Archive for Monday, October 17, 2005

Hundreds demand release of loved ones’ bodies

Russian government working to separate terrorists from victims after deadly attack

October 17, 2005


— Hundreds of black-clad, mostly elderly people gathered Sunday outside the prosecutors' office in the southern Russian city of Nalchik, demanding the release of the bodies of relatives killed during a raid by alleged Islamic extremists.

Many feared they would never see their relatives' bodies. According to Russian law, terrorists' bodies are not returned to their families and some in the crowd alleged that their relatives had been unfairly identified as participants in the militant raid.

"Give back the bodies of our children so that we can bury them," said a petition the crowd passed to prosecutors.

The demand came two days after militants attacked police and government buildings in Nalchik, sparking fighting that killed at least 139 people, including 94 alleged attackers, according to official tallies.

Asya Zhekamukhova, 21, said she wanted to collect the body of her husband, Vadim Zhekamukhov, who worked as a driver for a veterinary clinic. When the shooting started, he rushed to a school to pick up his nephew and was killed, she said.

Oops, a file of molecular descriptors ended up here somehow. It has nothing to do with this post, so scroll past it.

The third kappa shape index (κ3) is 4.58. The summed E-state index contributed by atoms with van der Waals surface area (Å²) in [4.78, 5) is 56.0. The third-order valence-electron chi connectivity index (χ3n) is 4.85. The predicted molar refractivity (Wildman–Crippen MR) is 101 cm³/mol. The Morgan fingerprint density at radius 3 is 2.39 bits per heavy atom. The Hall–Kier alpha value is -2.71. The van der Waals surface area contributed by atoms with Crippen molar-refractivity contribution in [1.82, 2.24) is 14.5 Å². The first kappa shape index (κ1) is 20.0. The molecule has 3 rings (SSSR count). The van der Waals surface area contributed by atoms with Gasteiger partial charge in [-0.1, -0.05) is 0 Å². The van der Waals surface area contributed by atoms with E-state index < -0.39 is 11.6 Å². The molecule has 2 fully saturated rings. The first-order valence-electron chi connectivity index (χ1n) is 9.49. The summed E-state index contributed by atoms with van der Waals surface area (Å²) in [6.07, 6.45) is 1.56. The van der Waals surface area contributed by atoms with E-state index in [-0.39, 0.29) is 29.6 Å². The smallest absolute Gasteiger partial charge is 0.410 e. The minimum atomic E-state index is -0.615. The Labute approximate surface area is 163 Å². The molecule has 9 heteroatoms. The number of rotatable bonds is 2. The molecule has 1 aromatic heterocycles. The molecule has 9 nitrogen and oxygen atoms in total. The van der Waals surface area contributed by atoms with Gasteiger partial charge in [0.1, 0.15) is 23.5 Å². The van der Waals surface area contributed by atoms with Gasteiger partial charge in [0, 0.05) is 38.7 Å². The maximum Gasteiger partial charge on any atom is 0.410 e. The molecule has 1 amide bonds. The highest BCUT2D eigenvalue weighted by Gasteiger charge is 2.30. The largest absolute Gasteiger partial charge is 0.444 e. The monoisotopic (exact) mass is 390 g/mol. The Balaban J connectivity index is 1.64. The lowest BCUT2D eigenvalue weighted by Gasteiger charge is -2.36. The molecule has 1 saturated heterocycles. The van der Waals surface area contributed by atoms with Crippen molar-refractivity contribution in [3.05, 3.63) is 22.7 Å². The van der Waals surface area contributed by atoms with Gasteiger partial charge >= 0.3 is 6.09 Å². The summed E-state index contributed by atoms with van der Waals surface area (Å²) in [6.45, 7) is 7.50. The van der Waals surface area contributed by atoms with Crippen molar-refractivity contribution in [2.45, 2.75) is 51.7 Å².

"He was not a Wahhabi. He despised them," Zhekamukhova said, using the usual term for Islamic extremists in Russia. "He never carried any guns, but when we found his body there was a gun lying nearby."

A delegation of three elderly men presented the petition to prosecutors. Deputy regional prosecutor Asker Masayev asked the crowd to return home and wait until today because investigators were still working to separate the bodies of the attackers from other victims, said Mukhamed Zhekamukhov, one of the three elderly men and a relative of the slain driver.

At Nalchik's main morgue, another crowd of hundreds of agitated relatives waited for victims to be identified or to collect their bodies for burial. Police and security officers stood by.

Nalchik is the capital of the Kabardino-Balkariya region, which has been long rattled by spillover violence from nearby Chechnya, as well as local criminal elements. Earlier this year, Nalchik police twice launched assaults on alleged Islamic militants holed up in apartments.

Thursday's assaults in Nalchik were the first such brazen raids in the region, with scores of young men launching a daylight attack, apparently seeking to seize weapons and ammunition. A similar nighttime attack occurred last year in another Caucasus city, Nazran. Most raiders in Nalchik apparently were local.

"All the militants were already in Nalchik as 'peaceful citizens,"' Russian Defense Minister Sergei Ivanov was quoted as saying by the ITAR-Tass news agency, apparently denying Chechen rebel claims of involvement.


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